"Each of said railroad companies at the time of incorporation executed a mortgage to secure an issue of bonds, which bonds were acquired by the debtor at about the time of the execution of the mortgage and continue to be owned by the debtor. * * * The Ellenville and Kingston Railroad Company bonds are dated June 27, 1905, are in the principal amount of $650,000 and bear interest at the rate of 4% per annum payable on the first days of January and July in each year. * * * The bonds of the Port Jervis, Monticello and Summitville Railroad Company are dated June 27, 1905, they aggregate $450,000 in principal amount and bear interest at the rate of 4% per annum payable on the first days of January and July in each year. * * * The bond of the Ontario, Carbondale and Scranton Railway Company, dated November 4, 1889, is in the principal amount of $1,500,000 and bears interest at the rate of 5% per annum, payable on the first days of June and December in each year. * * * The debtor pledged these bonds as security on its own mortgages. * * * The interest received from the subsidiaries was paid in the first instance by the subsidiary to the trustee of the mortgage, who in turn paid it to the debtor.* * *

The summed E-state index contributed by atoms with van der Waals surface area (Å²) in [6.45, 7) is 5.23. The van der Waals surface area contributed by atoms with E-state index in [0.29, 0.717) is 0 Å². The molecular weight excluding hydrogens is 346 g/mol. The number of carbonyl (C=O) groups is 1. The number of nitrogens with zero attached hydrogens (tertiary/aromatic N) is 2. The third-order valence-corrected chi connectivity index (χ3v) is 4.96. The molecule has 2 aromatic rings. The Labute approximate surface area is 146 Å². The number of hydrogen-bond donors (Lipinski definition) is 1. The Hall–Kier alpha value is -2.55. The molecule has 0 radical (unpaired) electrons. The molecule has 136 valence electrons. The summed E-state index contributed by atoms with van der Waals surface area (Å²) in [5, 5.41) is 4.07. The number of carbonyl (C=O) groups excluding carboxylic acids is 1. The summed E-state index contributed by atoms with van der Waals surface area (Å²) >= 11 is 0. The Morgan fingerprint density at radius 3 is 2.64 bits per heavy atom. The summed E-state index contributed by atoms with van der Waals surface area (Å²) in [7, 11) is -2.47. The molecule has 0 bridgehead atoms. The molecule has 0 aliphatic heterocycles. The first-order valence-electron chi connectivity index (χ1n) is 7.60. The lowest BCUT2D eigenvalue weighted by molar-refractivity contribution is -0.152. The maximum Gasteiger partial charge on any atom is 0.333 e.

"In the case of each subsidiary, its line of railroad is leased to the debtor. * * * The leases provide for the payment of a certain rent, which is mathematically the same amount and due on the same dates as the interest on the bonds of such subsidiaries. * * * The leases also provide that the debtor shall pay, and during the period September 1, 1933, to May 20, 1937, it did pay, all taxes on the subsidiaries. * * *"